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45 years to life sentence in Point Arena bank robbery

  • Frederick Joseph Orlando of Magalia in booking photo after Aug. 23 arrest in connection with Point Arena robbery. (Mendocino County Sheriff's Office)

A Butte County bank robber who targeted small, rural institutions in hopes of easy getaways was sentenced last week to 45 years to life in state prison for a Point Arena robbery and is a suspect in two other holdups, including one in Forestville, authorities said.

Frederick Joseph Orlando of Magalia, near Chico, was arrested with son-in-law, Raymon Ojeda, 39, of Pico Rivera near Los Angeles, after the Aug. 23 heist at the Redwood Credit Union in Point Arena, Mendocino County officials said.

Orlando, 55, also has been linked to the Jan. 13, 2011, robbery of Bank of the West in Forestville and a February holdup in Amador County, thanks to an investigator's sharp memory.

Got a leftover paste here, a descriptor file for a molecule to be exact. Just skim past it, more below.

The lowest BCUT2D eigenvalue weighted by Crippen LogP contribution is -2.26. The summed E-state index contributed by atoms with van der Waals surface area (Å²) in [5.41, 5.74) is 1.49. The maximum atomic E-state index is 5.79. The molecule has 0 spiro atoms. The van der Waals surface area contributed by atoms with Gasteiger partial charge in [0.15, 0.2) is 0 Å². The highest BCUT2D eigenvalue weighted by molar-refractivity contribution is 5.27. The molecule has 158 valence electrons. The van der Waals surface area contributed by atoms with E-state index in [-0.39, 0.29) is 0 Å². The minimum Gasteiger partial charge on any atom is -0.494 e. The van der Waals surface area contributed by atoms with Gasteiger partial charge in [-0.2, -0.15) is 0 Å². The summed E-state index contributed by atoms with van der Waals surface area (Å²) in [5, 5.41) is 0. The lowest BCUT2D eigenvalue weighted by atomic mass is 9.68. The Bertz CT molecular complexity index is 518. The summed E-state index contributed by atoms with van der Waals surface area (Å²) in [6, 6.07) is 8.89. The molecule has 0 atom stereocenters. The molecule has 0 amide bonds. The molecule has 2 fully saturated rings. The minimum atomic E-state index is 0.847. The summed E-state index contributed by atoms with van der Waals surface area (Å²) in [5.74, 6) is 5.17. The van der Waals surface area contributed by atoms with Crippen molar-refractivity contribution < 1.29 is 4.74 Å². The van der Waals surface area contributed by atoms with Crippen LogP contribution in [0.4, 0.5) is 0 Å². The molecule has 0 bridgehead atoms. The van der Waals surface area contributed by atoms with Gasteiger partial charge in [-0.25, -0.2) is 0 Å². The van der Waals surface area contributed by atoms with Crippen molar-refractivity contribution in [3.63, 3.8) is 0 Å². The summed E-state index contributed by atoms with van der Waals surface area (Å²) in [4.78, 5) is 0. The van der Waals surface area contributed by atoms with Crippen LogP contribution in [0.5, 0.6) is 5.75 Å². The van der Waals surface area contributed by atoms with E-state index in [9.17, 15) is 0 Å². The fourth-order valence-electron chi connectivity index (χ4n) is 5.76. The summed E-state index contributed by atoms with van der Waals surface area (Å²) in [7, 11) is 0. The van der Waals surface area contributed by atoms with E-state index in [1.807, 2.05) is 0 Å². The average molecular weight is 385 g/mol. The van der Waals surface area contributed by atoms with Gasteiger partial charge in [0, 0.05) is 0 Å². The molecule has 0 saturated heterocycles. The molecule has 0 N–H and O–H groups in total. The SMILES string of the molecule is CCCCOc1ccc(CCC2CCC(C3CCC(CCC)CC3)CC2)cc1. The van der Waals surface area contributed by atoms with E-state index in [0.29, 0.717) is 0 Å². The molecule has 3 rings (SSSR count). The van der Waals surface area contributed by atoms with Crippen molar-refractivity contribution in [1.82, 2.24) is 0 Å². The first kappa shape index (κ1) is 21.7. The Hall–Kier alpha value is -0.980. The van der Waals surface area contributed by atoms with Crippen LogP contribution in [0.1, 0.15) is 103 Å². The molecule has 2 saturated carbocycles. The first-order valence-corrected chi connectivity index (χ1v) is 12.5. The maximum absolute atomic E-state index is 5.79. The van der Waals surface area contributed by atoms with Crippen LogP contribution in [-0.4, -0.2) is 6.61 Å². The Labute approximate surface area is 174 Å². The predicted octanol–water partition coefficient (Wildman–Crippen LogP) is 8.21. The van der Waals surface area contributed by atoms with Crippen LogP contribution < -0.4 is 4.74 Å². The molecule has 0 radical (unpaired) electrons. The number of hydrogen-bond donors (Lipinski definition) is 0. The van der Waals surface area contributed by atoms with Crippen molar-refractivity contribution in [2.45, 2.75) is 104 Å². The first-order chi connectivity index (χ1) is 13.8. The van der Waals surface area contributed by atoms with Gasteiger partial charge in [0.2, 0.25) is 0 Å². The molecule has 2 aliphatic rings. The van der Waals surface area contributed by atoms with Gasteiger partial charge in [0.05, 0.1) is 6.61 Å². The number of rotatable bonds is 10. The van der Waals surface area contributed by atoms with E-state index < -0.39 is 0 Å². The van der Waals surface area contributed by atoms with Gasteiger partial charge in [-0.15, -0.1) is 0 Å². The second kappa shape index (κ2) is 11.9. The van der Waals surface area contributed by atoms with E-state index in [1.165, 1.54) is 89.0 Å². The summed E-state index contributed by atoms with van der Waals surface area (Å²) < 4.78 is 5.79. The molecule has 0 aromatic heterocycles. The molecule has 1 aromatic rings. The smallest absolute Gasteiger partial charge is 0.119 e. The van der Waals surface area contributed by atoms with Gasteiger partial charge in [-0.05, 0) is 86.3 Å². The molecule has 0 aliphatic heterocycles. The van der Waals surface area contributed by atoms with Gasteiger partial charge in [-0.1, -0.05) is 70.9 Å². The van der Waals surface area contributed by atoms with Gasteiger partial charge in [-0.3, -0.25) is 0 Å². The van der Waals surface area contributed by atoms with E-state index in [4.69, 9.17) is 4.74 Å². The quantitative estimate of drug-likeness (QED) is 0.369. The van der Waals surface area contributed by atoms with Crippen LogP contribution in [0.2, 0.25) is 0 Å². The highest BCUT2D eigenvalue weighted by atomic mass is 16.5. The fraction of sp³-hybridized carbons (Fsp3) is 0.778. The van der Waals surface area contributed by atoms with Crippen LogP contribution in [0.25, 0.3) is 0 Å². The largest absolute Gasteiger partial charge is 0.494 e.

Mendocino County Sheriff's Lt. Greg Van Patten, who oversees investigations for his department, said he was sitting in on Orlando's questioning after his Aug. 23 arrest when "the lightbulb went off and I knew I'd seen this guy before."

The next day he realized the image he couldn't shake had been posted on a Sonoma County Sheriff's Office flier more than a year and a half earlier and featuring surveillance photos from the Forestville heist.

Mendocino County District Attorney David Eyster said Orlando served more than 11 years in federal prison for a 1990 conviction in four Southern California bank robberies.

Orlando later remarried and moved to Magalia, where he enjoyed collecting old clocks, although his modest lifestyle did not suggest a life funded by occasional bank robberies, Van Patten said.

Orlando, who was sentenced Wednesday in Ukiah, told authorities he blamed the financial industry for investment losses suffered by him and his wife and he returned to bank robbery because he felt wronged, Eyster and Van Patten said. Maps and other evidence in his house suggested extensive research and planning went into his robberies, Van Patten said.

Orlando initially told investigators the credit union was his first holdup since prison. But confronted with the Forestville holdup, Orlando admitted his involvement, causing Van Patten to wonder what else Orlando was not telling.

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